Here is a chain of events which is not unlikely. The opposition parties and a few Conservative rebels force a second referendum. Remain wins. In disgust that she could allow this to happen, backbenchers trigger a vote of no confidence. Theresa May loses. In the resultant leadership election, the Brexiteer candidate vows to press on with leaving the EU (either immediately, or when the party is next in office – by now, there may have been a general election, quite conceivably a Conservative loss). He or she wins by a landslide. At this point, the rebels who voted for the second referendum leave the party, if they have not done so already. The outcome? The Conservative Party becomes the true party of Brexit. As the only major Brexit-backing party, the potential support base would be the original 52 per cent. The hurdles to winning their votes would be apathy and a lack of trust. Led by someone who actually believes in Brexit, however, and with truly conservative policies to appeal to the Leave demographic, a vote share in the mid 40s would be attainable, giving a huge parliamentary majority. Brexit would be implemented after all.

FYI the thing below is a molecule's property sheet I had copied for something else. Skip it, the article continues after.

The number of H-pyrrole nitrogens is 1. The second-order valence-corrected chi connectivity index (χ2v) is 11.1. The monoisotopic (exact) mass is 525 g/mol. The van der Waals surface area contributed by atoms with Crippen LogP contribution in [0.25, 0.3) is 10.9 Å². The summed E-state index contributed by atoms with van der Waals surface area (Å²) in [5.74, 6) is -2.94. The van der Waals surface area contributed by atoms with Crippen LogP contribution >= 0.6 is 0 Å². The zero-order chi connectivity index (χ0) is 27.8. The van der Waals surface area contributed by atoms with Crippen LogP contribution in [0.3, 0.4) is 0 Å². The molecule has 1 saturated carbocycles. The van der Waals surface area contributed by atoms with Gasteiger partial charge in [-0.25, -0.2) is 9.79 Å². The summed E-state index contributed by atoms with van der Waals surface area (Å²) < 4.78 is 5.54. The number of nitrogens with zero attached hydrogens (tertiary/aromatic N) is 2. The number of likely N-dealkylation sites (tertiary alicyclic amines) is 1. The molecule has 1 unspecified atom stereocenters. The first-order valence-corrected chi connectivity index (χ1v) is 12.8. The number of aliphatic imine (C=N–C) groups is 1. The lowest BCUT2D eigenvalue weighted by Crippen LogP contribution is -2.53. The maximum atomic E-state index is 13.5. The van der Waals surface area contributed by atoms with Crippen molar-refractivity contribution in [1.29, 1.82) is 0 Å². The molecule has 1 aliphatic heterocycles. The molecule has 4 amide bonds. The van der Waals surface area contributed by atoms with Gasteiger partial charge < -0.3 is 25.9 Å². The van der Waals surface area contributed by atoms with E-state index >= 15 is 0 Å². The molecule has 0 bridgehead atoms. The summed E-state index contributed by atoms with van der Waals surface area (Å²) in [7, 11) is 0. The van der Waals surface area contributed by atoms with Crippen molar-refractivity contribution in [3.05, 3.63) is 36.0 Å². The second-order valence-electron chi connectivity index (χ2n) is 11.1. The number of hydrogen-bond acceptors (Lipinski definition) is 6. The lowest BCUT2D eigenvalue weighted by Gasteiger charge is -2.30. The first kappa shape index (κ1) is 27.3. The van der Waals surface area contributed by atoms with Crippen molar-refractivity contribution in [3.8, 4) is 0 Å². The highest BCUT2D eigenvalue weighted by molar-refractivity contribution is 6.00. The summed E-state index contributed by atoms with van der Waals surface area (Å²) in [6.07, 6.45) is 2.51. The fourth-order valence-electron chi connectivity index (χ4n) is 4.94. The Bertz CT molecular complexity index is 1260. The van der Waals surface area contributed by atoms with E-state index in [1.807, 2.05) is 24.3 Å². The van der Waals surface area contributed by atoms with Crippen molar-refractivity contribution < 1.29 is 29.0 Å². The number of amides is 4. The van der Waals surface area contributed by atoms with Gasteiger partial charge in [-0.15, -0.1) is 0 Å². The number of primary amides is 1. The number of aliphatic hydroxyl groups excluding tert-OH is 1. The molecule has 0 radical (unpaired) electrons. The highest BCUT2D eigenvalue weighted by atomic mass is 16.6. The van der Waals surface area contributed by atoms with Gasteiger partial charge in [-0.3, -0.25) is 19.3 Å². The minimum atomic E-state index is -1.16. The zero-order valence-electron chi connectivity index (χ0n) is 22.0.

Maybe this is all just wishful thinking. Yes – I admit it – for me this would be the stuff of exotic spresms. But what of the alternative? If the Conservatives quietly delighted in a Remain win and dropped support for Brexit, there would be an exodus of party members, voters, and probably more than a few MPs. UKIP would spring back, or maybe Jeremy Hosking’s threatened third/fourth party (depending on whether you bother to count the Lib Dems). This is also the territory of those ominous threats about a second referendum’s catastrophic consequences.

A ‘People’s Vote’ would not solve the European Question (to misquote 1066 and All That, whenever the British come close to answering the European Question, it is secretly changed). But nor would anarchy necessarily reign. There is a ‘third way’. A Conservative way.